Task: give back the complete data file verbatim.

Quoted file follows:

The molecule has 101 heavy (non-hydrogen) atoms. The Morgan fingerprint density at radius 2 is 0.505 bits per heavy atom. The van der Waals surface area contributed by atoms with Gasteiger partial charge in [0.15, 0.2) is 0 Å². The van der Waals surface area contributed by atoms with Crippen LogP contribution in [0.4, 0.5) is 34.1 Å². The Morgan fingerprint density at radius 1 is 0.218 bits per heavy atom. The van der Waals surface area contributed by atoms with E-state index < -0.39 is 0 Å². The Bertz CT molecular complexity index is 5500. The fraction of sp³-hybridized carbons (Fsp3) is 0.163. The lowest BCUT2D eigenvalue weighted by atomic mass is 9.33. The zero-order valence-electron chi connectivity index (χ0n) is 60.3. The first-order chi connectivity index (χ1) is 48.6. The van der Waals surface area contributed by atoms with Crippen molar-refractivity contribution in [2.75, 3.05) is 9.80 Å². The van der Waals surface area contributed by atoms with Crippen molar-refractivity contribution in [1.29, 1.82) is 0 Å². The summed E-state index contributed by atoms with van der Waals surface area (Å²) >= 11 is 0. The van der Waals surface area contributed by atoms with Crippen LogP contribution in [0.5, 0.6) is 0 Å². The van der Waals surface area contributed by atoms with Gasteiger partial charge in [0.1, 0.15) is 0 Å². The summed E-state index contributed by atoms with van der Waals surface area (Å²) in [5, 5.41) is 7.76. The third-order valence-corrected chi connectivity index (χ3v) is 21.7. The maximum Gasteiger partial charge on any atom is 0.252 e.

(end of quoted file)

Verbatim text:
The molecule has 101 heavy (non-hydrogen) atoms. The Morgan fingerprint density at radius 2 is 0.505 bits per heavy atom. The van der Waals surface area contributed by atoms with Gasteiger partial charge in [0.15, 0.2) is 0 Å². The van der Waals surface area contributed by atoms with Crippen LogP contribution in [0.4, 0.5) is 34.1 Å². The Morgan fingerprint density at radius 1 is 0.218 bits per heavy atom. The van der Waals surface area contributed by atoms with E-state index < -0.39 is 0 Å². The Bertz CT molecular complexity index is 5500. The fraction of sp³-hybridized carbons (Fsp3) is 0.163. The lowest BCUT2D eigenvalue weighted by atomic mass is 9.33. The zero-order valence-electron chi connectivity index (χ0n) is 60.3. The first-order chi connectivity index (χ1) is 48.6. The van der Waals surface area contributed by atoms with Crippen molar-refractivity contribution in [2.75, 3.05) is 9.80 Å². The van der Waals surface area contributed by atoms with Crippen molar-refractivity contribution in [1.29, 1.82) is 0 Å². The summed E-state index contributed by atoms with van der Waals surface area (Å²) >= 11 is 0. The van der Waals surface area contributed by atoms with Crippen LogP contribution in [0.5, 0.6) is 0 Å². The van der Waals surface area contributed by atoms with Gasteiger partial charge in [0.1, 0.15) is 0 Å². The summed E-state index contributed by atoms with van der Waals surface area (Å²) in [5, 5.41) is 7.76. The third-order valence-corrected chi connectivity index (χ3v) is 21.7. The maximum Gasteiger partial charge on any atom is 0.252 e.